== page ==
Dave packard’s 11 simple rules
August 6, 2010
In a hyper-competitive world, it’s often easy to forget some basic rules about decency in business.
Bob Sutton, the Stanford professor, wrote about these yesterday, but although I was aware of HP’s strong corporate culture, I’d never heard of Packard’s 11 rules. They just make sense and if every company followed them, the workplace would be happier for it.
Packard write these around the time of Mad Men, 1958. He probably saw what was happening all around him and this was response.
1. Think first of the other fellow. This is THE foundation
— the first requisite — for getting along with others.
And it is the one truly difficult accomplishment you must
make. Gaining this, the rest will be “a breeze.”
2. Build up the other person’s sense of importance.
When we make the other person seem less important, we frustrate
one of his deepest urges. Allow him to feel equality or superiority,
and we can easily get along with him.
3. Respect the other man’s personality rights. Respect
as something sacred the other fellow’s right to be different
from you. No two personalities are ever molded by precisely
the same forces.
4. Give sincere appreciation. If we think someone
has done a thing well, we should never hesitate to let him
know it. WARNING: This does not mean promiscuous use of obvious
flattery. Flattery with most intelligent people gets exactly
the reaction it deserves — contempt for the egotistical
“phony” who stoops to it.
5. Eliminate the negative. Criticism seldom does
what its user intends, for it invariably causes resentment.
The tiniest bit of disapproval can sometimes cause a resentment
which will rankle — to your disadvantage — for years.
6. Avoid openly trying to reform people. Every man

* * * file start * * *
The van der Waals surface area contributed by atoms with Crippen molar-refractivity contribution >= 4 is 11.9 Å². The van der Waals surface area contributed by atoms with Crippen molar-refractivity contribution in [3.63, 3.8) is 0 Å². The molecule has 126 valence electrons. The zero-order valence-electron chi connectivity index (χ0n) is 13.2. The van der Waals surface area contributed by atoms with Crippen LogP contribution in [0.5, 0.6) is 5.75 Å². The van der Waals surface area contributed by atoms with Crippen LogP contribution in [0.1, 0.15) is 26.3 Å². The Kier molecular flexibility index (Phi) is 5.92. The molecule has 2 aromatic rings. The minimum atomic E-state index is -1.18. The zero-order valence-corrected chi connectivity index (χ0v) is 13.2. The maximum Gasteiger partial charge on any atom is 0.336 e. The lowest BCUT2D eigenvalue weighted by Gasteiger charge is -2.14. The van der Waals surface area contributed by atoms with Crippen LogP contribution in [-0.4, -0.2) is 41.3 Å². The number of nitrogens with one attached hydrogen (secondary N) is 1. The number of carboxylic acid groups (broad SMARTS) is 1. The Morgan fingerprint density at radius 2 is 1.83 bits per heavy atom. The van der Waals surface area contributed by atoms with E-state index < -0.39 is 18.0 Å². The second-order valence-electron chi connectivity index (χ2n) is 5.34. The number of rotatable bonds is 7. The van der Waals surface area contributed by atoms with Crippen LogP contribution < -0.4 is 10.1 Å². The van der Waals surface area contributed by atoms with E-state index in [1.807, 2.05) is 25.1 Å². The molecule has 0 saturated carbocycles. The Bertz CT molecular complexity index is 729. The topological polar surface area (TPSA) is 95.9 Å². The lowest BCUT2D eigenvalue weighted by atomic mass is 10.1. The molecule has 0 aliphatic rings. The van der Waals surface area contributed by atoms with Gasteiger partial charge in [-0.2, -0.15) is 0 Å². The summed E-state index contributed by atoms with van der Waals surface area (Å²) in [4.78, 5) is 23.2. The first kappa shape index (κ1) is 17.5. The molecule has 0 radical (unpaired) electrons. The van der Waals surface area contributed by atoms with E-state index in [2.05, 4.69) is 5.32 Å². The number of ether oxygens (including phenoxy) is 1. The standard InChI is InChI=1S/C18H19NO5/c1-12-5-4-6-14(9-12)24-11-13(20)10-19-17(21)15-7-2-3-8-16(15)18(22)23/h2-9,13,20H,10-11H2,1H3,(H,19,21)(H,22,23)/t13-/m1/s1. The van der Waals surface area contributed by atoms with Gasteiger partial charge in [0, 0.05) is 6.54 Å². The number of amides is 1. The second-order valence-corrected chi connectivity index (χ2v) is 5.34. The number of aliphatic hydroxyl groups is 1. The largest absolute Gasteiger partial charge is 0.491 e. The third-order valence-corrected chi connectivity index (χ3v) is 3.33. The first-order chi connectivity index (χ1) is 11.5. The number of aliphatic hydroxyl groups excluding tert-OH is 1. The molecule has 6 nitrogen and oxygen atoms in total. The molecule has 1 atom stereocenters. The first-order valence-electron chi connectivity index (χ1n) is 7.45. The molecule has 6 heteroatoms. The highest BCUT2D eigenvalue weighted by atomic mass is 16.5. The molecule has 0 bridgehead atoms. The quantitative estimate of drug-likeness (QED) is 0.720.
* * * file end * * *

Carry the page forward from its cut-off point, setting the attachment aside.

knows he is imperfect, but he doesn’t want someone else trying
to correct his faults. If you want to improve a person, help
him to embrace a higher working goal — a standard, an
ideal — and he will do his own “making over” far more
effectively than you can do it for him.
7. Try to understand the other person. How would
you react to similar circumstances? When you begin to see
the “whys” of him you can’t help but get along better with
8. Check first impressions. We are especially prone
to dislike some people on first sight because of some vague
resemblance (of which we are usually unaware) to someone else
whom we have had reason to dislike. Follow Abraham Lincoln’s
famous self-instruction: “I do not like that man; therefore
I shall get to know him better.”
9. Take care with the little details. Watch your
smile, your tone of voice, how you use your eyes, the way
you greet people, the use of nicknames and remembering faces,
names and dates. Little things add polish to your skill in
dealing with people. Constantly, deliberately think of them
until they become a natural part of your personality.
10. Develop genuine interest in people. You cannot
successfully apply the foregoing suggestions unless you have
a sincere desire to like, respect and be helpful to others.
Conversely, you cannot build genuine interest in people until
you have experienced the pleasure of working with them in
an atmosphere characterized by mutual liking and respect.
11. Keep it up. That’s all — just keep it up!
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